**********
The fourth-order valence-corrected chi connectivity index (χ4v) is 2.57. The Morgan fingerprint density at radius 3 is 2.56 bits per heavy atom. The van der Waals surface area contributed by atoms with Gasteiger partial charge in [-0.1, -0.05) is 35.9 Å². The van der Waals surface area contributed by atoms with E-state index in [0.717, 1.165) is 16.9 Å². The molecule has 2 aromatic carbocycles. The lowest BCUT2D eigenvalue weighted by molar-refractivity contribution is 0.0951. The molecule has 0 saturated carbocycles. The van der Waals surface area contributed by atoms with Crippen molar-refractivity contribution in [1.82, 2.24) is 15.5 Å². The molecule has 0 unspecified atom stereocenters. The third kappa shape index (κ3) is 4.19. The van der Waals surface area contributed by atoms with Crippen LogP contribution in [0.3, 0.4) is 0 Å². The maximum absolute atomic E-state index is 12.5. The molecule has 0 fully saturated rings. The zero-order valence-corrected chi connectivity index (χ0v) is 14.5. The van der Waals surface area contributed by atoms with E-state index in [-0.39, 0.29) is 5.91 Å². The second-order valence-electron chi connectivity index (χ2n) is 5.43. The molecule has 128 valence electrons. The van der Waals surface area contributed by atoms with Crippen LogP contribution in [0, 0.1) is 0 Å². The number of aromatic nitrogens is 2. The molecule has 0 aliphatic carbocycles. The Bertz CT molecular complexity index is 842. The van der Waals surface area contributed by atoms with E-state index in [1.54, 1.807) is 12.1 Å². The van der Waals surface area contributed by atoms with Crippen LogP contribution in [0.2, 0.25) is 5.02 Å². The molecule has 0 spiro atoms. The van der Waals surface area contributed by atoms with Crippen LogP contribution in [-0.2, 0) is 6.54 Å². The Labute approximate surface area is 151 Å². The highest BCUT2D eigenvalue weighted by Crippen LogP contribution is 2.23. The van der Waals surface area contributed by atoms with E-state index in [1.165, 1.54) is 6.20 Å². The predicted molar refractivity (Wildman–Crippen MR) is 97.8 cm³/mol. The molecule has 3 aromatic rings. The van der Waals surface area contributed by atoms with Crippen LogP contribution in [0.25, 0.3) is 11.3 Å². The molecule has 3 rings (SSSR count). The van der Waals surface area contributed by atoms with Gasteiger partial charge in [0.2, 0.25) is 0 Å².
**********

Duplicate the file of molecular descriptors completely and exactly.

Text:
The fourth-order valence-corrected chi connectivity index (χ4v) is 2.57. The Morgan fingerprint density at radius 3 is 2.56 bits per heavy atom. The van der Waals surface area contributed by atoms with Gasteiger partial charge in [-0.1, -0.05) is 35.9 Å². The van der Waals surface area contributed by atoms with E-state index in [0.717, 1.165) is 16.9 Å². The molecule has 2 aromatic carbocycles. The lowest BCUT2D eigenvalue weighted by molar-refractivity contribution is 0.0951. The molecule has 0 saturated carbocycles. The van der Waals surface area contributed by atoms with Crippen molar-refractivity contribution in [1.82, 2.24) is 15.5 Å². The molecule has 0 unspecified atom stereocenters. The third kappa shape index (κ3) is 4.19. The van der Waals surface area contributed by atoms with Crippen LogP contribution in [0.3, 0.4) is 0 Å². The maximum absolute atomic E-state index is 12.5. The molecule has 0 fully saturated rings. The zero-order valence-corrected chi connectivity index (χ0v) is 14.5. The van der Waals surface area contributed by atoms with E-state index in [-0.39, 0.29) is 5.91 Å². The second-order valence-electron chi connectivity index (χ2n) is 5.43. The molecule has 128 valence electrons. The van der Waals surface area contributed by atoms with Crippen LogP contribution in [0, 0.1) is 0 Å². The number of aromatic nitrogens is 2. The molecule has 0 aliphatic carbocycles. The Bertz CT molecular complexity index is 842. The van der Waals surface area contributed by atoms with E-state index in [1.54, 1.807) is 12.1 Å². The van der Waals surface area contributed by atoms with Crippen LogP contribution in [0.2, 0.25) is 5.02 Å². The molecule has 0 spiro atoms. The van der Waals surface area contributed by atoms with Crippen LogP contribution in [-0.2, 0) is 6.54 Å². The Labute approximate surface area is 151 Å². The highest BCUT2D eigenvalue weighted by Crippen LogP contribution is 2.23. The van der Waals surface area contributed by atoms with E-state index in [1.165, 1.54) is 6.20 Å². The predicted molar refractivity (Wildman–Crippen MR) is 97.8 cm³/mol. The molecule has 3 aromatic rings. The van der Waals surface area contributed by atoms with Crippen LogP contribution in [0.25, 0.3) is 11.3 Å². The molecule has 3 rings (SSSR count). The van der Waals surface area contributed by atoms with Gasteiger partial charge in [0.2, 0.25) is 0 Å².